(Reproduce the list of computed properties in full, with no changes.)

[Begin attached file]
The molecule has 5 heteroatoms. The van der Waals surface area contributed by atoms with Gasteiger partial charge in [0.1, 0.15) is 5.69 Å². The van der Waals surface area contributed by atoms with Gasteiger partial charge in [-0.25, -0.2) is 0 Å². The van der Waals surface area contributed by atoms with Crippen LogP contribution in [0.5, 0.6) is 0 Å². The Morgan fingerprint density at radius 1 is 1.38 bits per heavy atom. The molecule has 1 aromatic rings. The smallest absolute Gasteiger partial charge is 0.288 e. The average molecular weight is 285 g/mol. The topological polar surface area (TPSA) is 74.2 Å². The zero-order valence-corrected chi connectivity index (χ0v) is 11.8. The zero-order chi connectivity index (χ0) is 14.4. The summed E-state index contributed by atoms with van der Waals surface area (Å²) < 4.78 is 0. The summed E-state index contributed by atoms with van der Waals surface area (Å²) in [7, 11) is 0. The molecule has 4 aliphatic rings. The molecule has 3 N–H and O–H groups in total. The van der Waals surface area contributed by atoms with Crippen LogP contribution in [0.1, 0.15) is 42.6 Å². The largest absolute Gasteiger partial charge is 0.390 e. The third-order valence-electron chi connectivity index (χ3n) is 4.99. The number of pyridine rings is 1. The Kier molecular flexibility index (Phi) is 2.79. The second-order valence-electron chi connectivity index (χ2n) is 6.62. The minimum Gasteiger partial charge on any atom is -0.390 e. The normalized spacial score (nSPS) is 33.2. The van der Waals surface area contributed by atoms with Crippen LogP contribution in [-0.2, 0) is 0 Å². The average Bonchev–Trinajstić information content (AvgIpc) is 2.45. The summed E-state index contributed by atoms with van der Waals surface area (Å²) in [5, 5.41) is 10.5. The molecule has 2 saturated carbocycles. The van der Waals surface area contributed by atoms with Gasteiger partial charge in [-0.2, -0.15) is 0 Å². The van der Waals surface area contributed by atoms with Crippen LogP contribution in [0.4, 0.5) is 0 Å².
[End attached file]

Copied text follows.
The molecule has 5 heteroatoms. The van der Waals surface area contributed by atoms with Gasteiger partial charge in [0.1, 0.15) is 5.69 Å². The van der Waals surface area contributed by atoms with Gasteiger partial charge in [-0.25, -0.2) is 0 Å². The van der Waals surface area contributed by atoms with Crippen LogP contribution in [0.5, 0.6) is 0 Å². The Morgan fingerprint density at radius 1 is 1.38 bits per heavy atom. The molecule has 1 aromatic rings. The smallest absolute Gasteiger partial charge is 0.288 e. The average molecular weight is 285 g/mol. The topological polar surface area (TPSA) is 74.2 Å². The zero-order valence-corrected chi connectivity index (χ0v) is 11.8. The zero-order chi connectivity index (χ0) is 14.4. The summed E-state index contributed by atoms with van der Waals surface area (Å²) < 4.78 is 0. The summed E-state index contributed by atoms with van der Waals surface area (Å²) in [7, 11) is 0. The molecule has 4 aliphatic rings. The molecule has 3 N–H and O–H groups in total. The van der Waals surface area contributed by atoms with Crippen LogP contribution in [0.1, 0.15) is 42.6 Å². The largest absolute Gasteiger partial charge is 0.390 e. The third-order valence-electron chi connectivity index (χ3n) is 4.99. The number of pyridine rings is 1. The Kier molecular flexibility index (Phi) is 2.79. The second-order valence-electron chi connectivity index (χ2n) is 6.62. The minimum Gasteiger partial charge on any atom is -0.390 e. The normalized spacial score (nSPS) is 33.2. The van der Waals surface area contributed by atoms with Crippen LogP contribution in [-0.2, 0) is 0 Å². The average Bonchev–Trinajstić information content (AvgIpc) is 2.45. The summed E-state index contributed by atoms with van der Waals surface area (Å²) in [5, 5.41) is 10.5. The molecule has 2 saturated carbocycles. The van der Waals surface area contributed by atoms with Gasteiger partial charge in [-0.2, -0.15) is 0 Å². The van der Waals surface area contributed by atoms with Crippen LogP contribution in [0.4, 0.5) is 0 Å².